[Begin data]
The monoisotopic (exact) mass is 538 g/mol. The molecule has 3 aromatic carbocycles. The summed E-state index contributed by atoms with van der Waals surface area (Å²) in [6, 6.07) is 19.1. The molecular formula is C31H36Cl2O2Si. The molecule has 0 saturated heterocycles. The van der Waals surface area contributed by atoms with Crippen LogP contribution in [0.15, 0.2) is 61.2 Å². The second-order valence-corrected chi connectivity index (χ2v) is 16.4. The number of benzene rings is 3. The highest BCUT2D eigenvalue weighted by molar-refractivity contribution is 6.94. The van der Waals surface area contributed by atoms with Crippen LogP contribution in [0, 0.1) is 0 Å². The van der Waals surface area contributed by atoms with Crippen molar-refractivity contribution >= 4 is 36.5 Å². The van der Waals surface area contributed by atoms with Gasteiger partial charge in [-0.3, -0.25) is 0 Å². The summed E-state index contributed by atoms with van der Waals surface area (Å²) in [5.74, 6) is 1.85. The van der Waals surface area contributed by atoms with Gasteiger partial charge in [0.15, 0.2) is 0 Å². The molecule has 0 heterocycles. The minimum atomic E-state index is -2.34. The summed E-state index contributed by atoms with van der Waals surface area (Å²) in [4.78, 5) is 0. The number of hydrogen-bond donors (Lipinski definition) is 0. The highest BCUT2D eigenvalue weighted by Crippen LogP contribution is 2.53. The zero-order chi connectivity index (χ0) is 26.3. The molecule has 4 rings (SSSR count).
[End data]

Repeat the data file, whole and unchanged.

The monoisotopic (exact) mass is 538 g/mol. The molecule has 3 aromatic carbocycles. The summed E-state index contributed by atoms with van der Waals surface area (Å²) in [6, 6.07) is 19.1. The molecular formula is C31H36Cl2O2Si. The molecule has 0 saturated heterocycles. The van der Waals surface area contributed by atoms with Crippen LogP contribution in [0.15, 0.2) is 61.2 Å². The second-order valence-corrected chi connectivity index (χ2v) is 16.4. The number of benzene rings is 3. The highest BCUT2D eigenvalue weighted by molar-refractivity contribution is 6.94. The van der Waals surface area contributed by atoms with Crippen LogP contribution in [0, 0.1) is 0 Å². The van der Waals surface area contributed by atoms with Crippen molar-refractivity contribution >= 4 is 36.5 Å². The van der Waals surface area contributed by atoms with Gasteiger partial charge in [-0.3, -0.25) is 0 Å². The summed E-state index contributed by atoms with van der Waals surface area (Å²) in [5.74, 6) is 1.85. The van der Waals surface area contributed by atoms with Gasteiger partial charge in [0.15, 0.2) is 0 Å². The molecule has 0 heterocycles. The minimum atomic E-state index is -2.34. The summed E-state index contributed by atoms with van der Waals surface area (Å²) in [4.78, 5) is 0. The number of hydrogen-bond donors (Lipinski definition) is 0. The highest BCUT2D eigenvalue weighted by Crippen LogP contribution is 2.53. The zero-order chi connectivity index (χ0) is 26.3. The molecule has 4 rings (SSSR count).